"But predominately I just hit bad iron shots. That's not normally how I play, but today unfortunately that's kind of what it was."

  • US PGA Championship: Tiger Woods makes birdie at the first, John Daly in early lead US PGA Championship: Tiger Woods makes birdie at the first, John Daly in early lead

    Tiger Woods made a bright start to his US PGA Championship quest as he headed out in esteemed company with Rory McIlroy and Jordan Spieth.

    The star trio played to a bumper early-morning gallery at Southern Hills, Tulsa, where Woods won his fourth and most recent US PGA Championship title in 2007.

    Woods had a birdie at his first hole and was one under through three holes, with Spieth and McIlroy soon joining him on that mark.

    Starting at the 10th hole, all three began well off the tee, with Woods receiving by far the loudest reception and hitting the longest drive of the trio at 339 yards.

    "Do you mind giving me some breathing space please. Back off a little bit," Woods said towards a camera crew as he walked down the first fairway.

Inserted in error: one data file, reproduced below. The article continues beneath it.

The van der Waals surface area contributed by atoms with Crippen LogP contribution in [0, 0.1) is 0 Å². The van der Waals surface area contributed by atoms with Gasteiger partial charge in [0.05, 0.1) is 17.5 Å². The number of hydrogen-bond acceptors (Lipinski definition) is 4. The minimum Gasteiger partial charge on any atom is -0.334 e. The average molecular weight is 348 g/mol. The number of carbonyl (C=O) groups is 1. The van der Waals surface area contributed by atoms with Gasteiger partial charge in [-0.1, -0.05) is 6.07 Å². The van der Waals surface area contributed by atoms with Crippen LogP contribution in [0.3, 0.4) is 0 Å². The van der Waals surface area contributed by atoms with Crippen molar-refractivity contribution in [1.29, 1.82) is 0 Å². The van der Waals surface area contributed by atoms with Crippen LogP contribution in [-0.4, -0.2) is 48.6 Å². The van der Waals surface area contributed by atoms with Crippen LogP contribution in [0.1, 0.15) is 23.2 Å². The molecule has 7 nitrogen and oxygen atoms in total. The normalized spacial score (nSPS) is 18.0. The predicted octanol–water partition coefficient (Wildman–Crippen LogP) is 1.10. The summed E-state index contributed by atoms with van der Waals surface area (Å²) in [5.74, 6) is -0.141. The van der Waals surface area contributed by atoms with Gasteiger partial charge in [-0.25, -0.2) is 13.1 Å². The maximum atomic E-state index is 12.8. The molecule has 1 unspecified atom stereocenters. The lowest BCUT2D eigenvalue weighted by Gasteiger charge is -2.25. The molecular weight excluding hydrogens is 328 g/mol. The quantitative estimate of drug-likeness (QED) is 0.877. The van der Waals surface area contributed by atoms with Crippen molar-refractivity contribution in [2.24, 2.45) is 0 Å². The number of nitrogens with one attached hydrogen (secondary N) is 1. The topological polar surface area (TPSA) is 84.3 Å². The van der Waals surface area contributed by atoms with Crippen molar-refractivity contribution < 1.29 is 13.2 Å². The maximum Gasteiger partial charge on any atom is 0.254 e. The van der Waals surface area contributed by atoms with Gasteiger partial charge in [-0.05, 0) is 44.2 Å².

He fired a sweet wedge to three feet away from the hole and made no mistake from that range, holing for an immediate birdie.

    Woods found the heart of the green at the short 11th, his second, and sent his putt to just six inches away, tapping in for par.

    He had a birdie chance at 12 from around 20 feet away but pushed it just right of the hole. McIlroy and Spieth made their first gains at that hole.

    Speaking on Tuesday, Woods said he could "definitely" be a title contender, despite this being just his second tournament back since the February 2021 car crash that saw him sustain serious leg and foot injuries. He made the cut at the Masters last month, before fading as the hilly Augusta course took a physical toll on the 46-year-old former world number one.

    "My team did just an amazing job just to get me to a point where I could play the Masters and I was able to have that opportunity to play," Woods said. "Right after each round, it was like getting back to the house and we have an ice bath ready for you, and off you go, get on the treatment table and let's keep working at it, keep things going, and it was tough. It was hard. It was hard on all of us.

    "But I've gotten stronger since then. But still, it's still going to be sore and walking is a challenge. I can hit golf balls, but the challenge is walking. It's going to be that way for the foreseeable future for sure."